Leonardio DiCaprio’s Rumi Goes Far Beyond Whitewashing

I have a taste for diversity. This probably doesn’t come as a surprise, considering that I am an Indian Muslim woman who was raised in America, wears the hijab, speaks Urdu, and flaunts a Persian name. Naturally, Rumi landed on my must-read list by the time I was old enough to understand the art of poetry. So, imagine my disappointment when Leonardo DiCaprio — a white man — was recommended to play the role of a man of whom my Indian grandfather boasts, whose work I studied in my Arabic poetry class, and who I, along with the rest of the world, know to be a Sufi Muslim from modern-day Afghanistan.
In retrospect, I should not have been surprised. Hollywood is notorious for its history of whitewashing. However, when an industry continuously casts brown Muslim men to portray terrorists — who can be of any race or religion — yet finds it difficult to cast a brown Muslim man for an undisputedly brown Muslim role, the problem is greater than just whitewashing.
Rumi challenges the core belief of a white supremacist’s orientalist view; his work lies in the heart of Middle Eastern culture, celebrating the love of God, people, life, beauty, and peace. He represents everything that the mainstream attributes solely to European civilization and his words humanize a people that are continuously appropriated as barbaric terrorists.
“Be kind and honest, and harmful poisons will turn sweet inside you.” These are the words of Rumi, a Sufi Muslim poet from a land in which we have waged wars. White Hollywood has no problem cherrypicking parts of a foreign culture while otherwise celebrating the bombing and demonization of its brown people.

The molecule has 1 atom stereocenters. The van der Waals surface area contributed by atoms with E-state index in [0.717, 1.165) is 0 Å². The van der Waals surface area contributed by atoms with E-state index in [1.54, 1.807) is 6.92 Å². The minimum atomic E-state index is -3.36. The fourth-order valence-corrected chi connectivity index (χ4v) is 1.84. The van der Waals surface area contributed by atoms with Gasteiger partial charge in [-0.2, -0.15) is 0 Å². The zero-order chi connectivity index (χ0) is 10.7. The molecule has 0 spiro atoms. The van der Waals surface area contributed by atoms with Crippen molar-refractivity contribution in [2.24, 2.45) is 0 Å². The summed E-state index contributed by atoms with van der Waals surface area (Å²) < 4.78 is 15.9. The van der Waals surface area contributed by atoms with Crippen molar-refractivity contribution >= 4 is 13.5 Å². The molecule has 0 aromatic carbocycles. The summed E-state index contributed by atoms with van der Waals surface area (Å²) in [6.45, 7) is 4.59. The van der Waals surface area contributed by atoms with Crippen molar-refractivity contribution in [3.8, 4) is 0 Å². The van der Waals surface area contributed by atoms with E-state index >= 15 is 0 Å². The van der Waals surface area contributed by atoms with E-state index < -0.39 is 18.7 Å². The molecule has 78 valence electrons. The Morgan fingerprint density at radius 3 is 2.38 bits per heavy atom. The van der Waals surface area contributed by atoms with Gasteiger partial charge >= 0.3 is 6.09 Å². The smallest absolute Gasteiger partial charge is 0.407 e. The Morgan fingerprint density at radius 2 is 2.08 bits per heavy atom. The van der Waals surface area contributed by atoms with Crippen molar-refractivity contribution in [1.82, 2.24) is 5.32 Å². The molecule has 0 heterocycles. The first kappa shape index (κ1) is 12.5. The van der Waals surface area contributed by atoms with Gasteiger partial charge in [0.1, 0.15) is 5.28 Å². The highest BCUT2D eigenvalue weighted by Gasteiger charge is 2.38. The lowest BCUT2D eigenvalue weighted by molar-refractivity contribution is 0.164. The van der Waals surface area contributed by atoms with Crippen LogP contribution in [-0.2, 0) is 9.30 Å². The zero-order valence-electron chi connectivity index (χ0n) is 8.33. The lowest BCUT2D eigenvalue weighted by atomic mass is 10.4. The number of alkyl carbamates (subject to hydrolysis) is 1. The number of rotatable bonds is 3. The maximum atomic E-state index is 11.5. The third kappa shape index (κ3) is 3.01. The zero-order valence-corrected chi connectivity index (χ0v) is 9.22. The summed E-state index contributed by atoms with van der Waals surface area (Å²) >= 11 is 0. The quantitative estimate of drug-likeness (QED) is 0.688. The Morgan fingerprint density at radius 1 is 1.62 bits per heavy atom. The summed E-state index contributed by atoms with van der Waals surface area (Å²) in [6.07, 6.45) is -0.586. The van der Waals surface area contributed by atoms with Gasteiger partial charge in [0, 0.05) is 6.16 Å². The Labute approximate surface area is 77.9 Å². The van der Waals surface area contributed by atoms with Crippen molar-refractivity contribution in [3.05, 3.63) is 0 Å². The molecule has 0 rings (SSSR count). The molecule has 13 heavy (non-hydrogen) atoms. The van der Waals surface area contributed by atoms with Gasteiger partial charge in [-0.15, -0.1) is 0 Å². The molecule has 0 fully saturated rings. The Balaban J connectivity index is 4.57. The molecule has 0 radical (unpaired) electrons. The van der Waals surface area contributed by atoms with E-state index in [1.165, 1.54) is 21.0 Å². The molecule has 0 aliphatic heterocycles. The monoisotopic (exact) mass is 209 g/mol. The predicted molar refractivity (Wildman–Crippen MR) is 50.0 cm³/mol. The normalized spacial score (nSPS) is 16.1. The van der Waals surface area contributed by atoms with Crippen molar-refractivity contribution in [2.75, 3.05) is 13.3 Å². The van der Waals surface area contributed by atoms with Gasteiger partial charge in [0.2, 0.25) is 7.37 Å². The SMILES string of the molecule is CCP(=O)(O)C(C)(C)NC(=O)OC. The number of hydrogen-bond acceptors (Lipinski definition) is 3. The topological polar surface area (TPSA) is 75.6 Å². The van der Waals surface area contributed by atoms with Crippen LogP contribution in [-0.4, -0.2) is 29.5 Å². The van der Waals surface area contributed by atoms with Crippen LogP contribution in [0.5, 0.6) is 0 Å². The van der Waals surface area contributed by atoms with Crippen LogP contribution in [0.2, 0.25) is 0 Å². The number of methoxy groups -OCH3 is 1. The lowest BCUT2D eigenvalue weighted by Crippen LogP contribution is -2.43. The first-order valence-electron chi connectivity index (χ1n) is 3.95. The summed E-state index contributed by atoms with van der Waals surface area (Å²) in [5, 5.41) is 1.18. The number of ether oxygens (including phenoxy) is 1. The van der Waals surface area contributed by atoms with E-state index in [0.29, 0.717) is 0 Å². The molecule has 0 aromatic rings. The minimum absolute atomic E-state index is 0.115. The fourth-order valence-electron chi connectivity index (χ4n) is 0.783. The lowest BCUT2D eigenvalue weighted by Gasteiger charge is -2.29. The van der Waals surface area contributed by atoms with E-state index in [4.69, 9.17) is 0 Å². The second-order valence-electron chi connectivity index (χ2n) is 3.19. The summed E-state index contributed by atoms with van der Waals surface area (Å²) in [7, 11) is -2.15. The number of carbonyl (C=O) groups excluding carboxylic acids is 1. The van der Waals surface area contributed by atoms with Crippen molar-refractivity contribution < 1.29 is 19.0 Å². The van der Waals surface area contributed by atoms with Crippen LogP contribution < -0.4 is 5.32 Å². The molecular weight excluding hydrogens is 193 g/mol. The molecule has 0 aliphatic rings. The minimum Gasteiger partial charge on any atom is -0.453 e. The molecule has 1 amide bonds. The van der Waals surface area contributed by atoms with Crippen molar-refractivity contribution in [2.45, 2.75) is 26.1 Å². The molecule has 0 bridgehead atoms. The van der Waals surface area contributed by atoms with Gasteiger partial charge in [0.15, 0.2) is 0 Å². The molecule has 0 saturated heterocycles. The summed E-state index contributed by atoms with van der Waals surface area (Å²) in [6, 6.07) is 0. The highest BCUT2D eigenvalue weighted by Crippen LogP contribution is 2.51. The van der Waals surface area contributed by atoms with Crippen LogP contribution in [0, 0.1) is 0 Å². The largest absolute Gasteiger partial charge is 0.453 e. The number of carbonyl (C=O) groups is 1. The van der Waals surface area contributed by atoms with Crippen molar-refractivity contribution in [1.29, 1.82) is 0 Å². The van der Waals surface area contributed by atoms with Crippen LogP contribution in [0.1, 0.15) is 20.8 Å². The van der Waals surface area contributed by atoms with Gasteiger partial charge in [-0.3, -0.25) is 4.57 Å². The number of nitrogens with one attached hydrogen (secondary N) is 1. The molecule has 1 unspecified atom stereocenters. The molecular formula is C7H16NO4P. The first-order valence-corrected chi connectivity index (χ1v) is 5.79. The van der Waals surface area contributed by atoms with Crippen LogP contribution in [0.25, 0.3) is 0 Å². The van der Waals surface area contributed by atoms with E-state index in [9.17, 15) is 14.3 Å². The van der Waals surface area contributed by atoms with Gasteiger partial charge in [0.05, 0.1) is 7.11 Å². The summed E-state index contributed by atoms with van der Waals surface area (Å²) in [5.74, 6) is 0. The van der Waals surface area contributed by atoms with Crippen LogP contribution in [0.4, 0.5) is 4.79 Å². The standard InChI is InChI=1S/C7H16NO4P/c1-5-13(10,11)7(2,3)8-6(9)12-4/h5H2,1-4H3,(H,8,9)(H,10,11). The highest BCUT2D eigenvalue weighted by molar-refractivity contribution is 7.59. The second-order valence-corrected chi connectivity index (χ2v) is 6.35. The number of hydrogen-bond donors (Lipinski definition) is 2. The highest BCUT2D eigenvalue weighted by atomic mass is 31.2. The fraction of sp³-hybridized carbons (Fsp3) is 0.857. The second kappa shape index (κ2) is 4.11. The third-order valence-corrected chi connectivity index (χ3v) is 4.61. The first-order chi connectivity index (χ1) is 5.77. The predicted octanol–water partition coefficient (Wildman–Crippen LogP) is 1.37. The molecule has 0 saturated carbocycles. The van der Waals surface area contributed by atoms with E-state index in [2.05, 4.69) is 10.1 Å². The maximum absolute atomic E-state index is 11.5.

David Franzoni, the Oscar-winning writer who suggested DiCaprio for the role, justified his choice by saying, “[Rumi’s] like a Shakespeare. He’s a character who has enormous talent and worth to his society and his people, and obviously resonates today. Those people are always worth exploring.”
This, in short, is the definition of the white superiority complex in Hollywood: Mr. Franzoni is saying that those with enormous talent, worth, and significance are entitled to be represented by white actors, no matter which race the roles are historically or fictionally defined. According to him, Rumi fits the mold of what it means to be great: he must be — like Shakespeare — a white male.
So, of course, it is a white man that comes to mind by media makers when the time comes to give “a face and a story” to one of the most renowned poets who transcends time, whose Persian descent, language, and positive Middle Eastern influence is completely sidelined in the process.
Meanwhile, non-white actors will once again be cast to play the demonizing role of “[rampaging] extremists” just as they were in movies like American Sniper and Zero Dark Thirty, adding to the manufactured Islamophobia created by the media and perpetuated by popular culture.
In a strange twist of words, Franzoni said his intention was to “challenge the stereotypical portrayal of Muslim characters in Western cinema” by casting DiCaprio. If you want to “challenge” the portrayal of Muslims in Hollywood, then cast us as the mathematicians, doctors, engineers, lawyers, poets, comedians, and artists that we really are. If you want to “challenge” the portrayal of Muslims in Hollywood, then cast a white man to play the role of a terrorist.
If you want to “challenge” the portrayal of Muslims in Hollywood, then do not use white actors to usurp our identity as a people who have made history.